Stories about human rights abuses

Human Rights Day: What will you ‘celebrate’, Pakistan?

Every year, December 10th is marked as the Human Rights Day. On this day in 1948, the United Nations General Assembly (UNGA) adopted the Universal Declaration of Human Rights, a document that lists down basic human rights guaranteed to the population of the world. This year marks the 70th anniversary of this resolution. It is important to note that sustainable growth is not achievable until and unless the human rights of the world are protected. Besides commemorating 70 years of the resolution, we should vow to stand for the civil, economic, political and cultural rights of our people; after all, ...

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Using a civilian as a human shield and curbing freedom of expression, clearly India doesn’t care about Kashmir

The Indian army’s former General Officer Commanding (GOC) of the Northern Command, Lieutenant General Harcharanjit Singh Panag was nastily trolled on social media recently. The reason for this was because he expressed his outrage over the Indian army’s act of using a Kashmiri civilian as a literal ‘human shield’. Farooq Ahmed Dar, 26-years-old, was tied to a vehicle to protect the army personnel from stone pelting in Indian-held Kashmir’s Budgam district on April 13, 2017. Kashmiri boy tied infront of vehicle by Indian army used as human shield. Where r the Indian media, failed cricketers & HR groups. #Kashmir pic.twitter.com/uqhjtkE0o5 — Ayaan Maqsood (@ayaanmaqsood) April ...

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If oil rich Arab countries can support the Palestinians, why not the Rohingya refugees?

A 2015 Amnesty report declared the stateless Rohingya of Burma to be the most persecuted refugees in the world. Their Burmese majority tormenters are trapped between a forgiveness shortfall and a surfeit of rancour at the abortive Rohingya attempt to be annexed by East Pakistan in 1948 followed by an armed insurgency seeking autonomy or independence.  Reprisals have devastated the civilian population. There are currently 140,000 Rohingya refugees mired in squalor in Bangladesh, India and Thailand in the latest phase of their on-going exodus. Archbishop Desmond Tutu has called the violence against the Rohingya a “slow genocide”. On November 30th, France 24 broadcasted that a concerted crackdown from ...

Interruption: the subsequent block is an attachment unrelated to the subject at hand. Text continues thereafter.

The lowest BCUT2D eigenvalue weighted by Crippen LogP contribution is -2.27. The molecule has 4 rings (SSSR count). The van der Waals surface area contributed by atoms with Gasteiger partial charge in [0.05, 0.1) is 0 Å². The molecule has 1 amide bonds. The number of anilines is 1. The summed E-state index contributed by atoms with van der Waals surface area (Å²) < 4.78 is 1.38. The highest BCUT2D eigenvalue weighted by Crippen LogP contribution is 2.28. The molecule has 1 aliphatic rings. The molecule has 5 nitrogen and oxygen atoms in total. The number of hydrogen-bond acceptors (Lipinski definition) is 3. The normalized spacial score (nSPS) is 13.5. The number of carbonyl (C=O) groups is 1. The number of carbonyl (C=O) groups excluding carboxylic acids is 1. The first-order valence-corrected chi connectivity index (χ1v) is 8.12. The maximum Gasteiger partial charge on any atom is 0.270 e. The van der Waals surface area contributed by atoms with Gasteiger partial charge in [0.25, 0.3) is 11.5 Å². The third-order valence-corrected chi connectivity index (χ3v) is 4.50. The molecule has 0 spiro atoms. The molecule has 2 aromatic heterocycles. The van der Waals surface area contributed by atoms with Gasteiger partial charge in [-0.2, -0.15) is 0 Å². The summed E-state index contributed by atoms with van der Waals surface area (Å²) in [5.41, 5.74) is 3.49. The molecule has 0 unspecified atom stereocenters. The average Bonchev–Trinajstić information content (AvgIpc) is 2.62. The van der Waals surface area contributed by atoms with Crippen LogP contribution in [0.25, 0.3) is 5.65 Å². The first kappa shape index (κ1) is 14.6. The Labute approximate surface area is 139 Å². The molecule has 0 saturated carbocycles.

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The one chant that India has been unable to gag; “Hum kya chahtey… azaadi”

Kashmir is back to square one; the killing spree has begun once again and there seems to be no way out. After killing approximately 120 peaceful protesters in 2010, of which half were teenagers, this year, the Indian forces have not only begun a killing spree, but a blinding spree as well. With the help of lethal pellet guns, introduced to Kashmir through British expeditioners who used them for hunting, they forces have ended up blinding numerous individuals.   If you are not already aware, the intensity of a pellet gun is monstrous – one shot sends nearly 600 high velocity lead ball bearings. At ...

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Is Uber the Saudi woman’s closest taste of freedom?

I was 10-years-old when I saw something I had never seen before: one night, in a dark corner of the desert on the outskirts of Riyadh, my mom switched seats with my dad and got behind the steering wheel. My sister and I watched in awe as she began to cautiously accelerate. But, as the novelty of the situation coursed through her veins, with the sound of police sirens behind us, all excitement quickly abated turning into dread. My dad nervously rationalised why he was sitting in the passenger seat with a woman behind the wheel in a country that, ...

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If US and Cuba can do it, can Pakistan and India make peace with history?

“I know the history, but refuse to be trapped by it,” so said President Obama on his epically momentous trip to Cuba – the first by a sitting US president since 1928. Leaving behind Republican rhetoric, hate speech and fear-mongering, for two and a half days Obama managed to block the noise, break protocol and made an overarching effort to mend fences with the old enemy by walking the streets of Havana, addressing the people of Cuba and indulging in baseball diplomacy. This journey was long overdue, one that was destined to wash away bitter memories and intense rivalry between the two nations. It proved that if there is a will, there ...

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